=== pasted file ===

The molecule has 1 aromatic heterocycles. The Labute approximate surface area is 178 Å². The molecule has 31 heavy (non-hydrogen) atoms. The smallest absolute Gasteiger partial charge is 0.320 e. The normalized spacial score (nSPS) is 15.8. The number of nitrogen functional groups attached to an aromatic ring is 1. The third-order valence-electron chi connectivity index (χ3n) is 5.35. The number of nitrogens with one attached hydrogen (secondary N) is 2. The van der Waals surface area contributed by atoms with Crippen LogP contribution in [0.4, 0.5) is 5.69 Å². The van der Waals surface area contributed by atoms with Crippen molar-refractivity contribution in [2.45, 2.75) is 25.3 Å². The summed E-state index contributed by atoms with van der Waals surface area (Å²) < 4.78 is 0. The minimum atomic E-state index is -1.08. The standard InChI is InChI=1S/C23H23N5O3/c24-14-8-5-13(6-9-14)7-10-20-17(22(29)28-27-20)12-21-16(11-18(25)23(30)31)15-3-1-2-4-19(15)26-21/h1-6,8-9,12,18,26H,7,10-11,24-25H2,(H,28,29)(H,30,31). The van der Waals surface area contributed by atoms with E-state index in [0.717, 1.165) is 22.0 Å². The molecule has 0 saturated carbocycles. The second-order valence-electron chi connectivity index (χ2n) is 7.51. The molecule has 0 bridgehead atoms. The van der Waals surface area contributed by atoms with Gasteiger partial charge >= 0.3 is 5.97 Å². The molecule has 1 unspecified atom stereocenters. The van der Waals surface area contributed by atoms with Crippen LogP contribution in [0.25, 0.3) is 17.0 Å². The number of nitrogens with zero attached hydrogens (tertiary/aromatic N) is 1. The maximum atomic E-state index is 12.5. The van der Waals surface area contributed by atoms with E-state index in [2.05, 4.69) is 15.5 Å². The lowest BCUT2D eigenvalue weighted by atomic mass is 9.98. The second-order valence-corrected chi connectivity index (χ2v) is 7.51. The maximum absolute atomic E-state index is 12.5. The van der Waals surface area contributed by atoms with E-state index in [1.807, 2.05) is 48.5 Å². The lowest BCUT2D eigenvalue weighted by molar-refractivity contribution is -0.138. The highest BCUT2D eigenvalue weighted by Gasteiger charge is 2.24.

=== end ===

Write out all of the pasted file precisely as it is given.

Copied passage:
The molecule has 1 aromatic heterocycles. The Labute approximate surface area is 178 Å². The molecule has 31 heavy (non-hydrogen) atoms. The smallest absolute Gasteiger partial charge is 0.320 e. The normalized spacial score (nSPS) is 15.8. The number of nitrogen functional groups attached to an aromatic ring is 1. The third-order valence-electron chi connectivity index (χ3n) is 5.35. The number of nitrogens with one attached hydrogen (secondary N) is 2. The van der Waals surface area contributed by atoms with Crippen LogP contribution in [0.4, 0.5) is 5.69 Å². The van der Waals surface area contributed by atoms with Crippen molar-refractivity contribution in [2.45, 2.75) is 25.3 Å². The summed E-state index contributed by atoms with van der Waals surface area (Å²) < 4.78 is 0. The minimum atomic E-state index is -1.08. The standard InChI is InChI=1S/C23H23N5O3/c24-14-8-5-13(6-9-14)7-10-20-17(22(29)28-27-20)12-21-16(11-18(25)23(30)31)15-3-1-2-4-19(15)26-21/h1-6,8-9,12,18,26H,7,10-11,24-25H2,(H,28,29)(H,30,31). The van der Waals surface area contributed by atoms with E-state index in [0.717, 1.165) is 22.0 Å². The molecule has 0 saturated carbocycles. The second-order valence-electron chi connectivity index (χ2n) is 7.51. The molecule has 0 bridgehead atoms. The van der Waals surface area contributed by atoms with Gasteiger partial charge >= 0.3 is 5.97 Å². The molecule has 1 unspecified atom stereocenters. The van der Waals surface area contributed by atoms with Crippen LogP contribution in [0.25, 0.3) is 17.0 Å². The number of nitrogens with zero attached hydrogens (tertiary/aromatic N) is 1. The maximum atomic E-state index is 12.5. The van der Waals surface area contributed by atoms with E-state index in [2.05, 4.69) is 15.5 Å². The lowest BCUT2D eigenvalue weighted by atomic mass is 9.98. The second-order valence-corrected chi connectivity index (χ2v) is 7.51. The maximum absolute atomic E-state index is 12.5. The van der Waals surface area contributed by atoms with E-state index in [1.807, 2.05) is 48.5 Å². The lowest BCUT2D eigenvalue weighted by molar-refractivity contribution is -0.138. The highest BCUT2D eigenvalue weighted by Gasteiger charge is 2.24.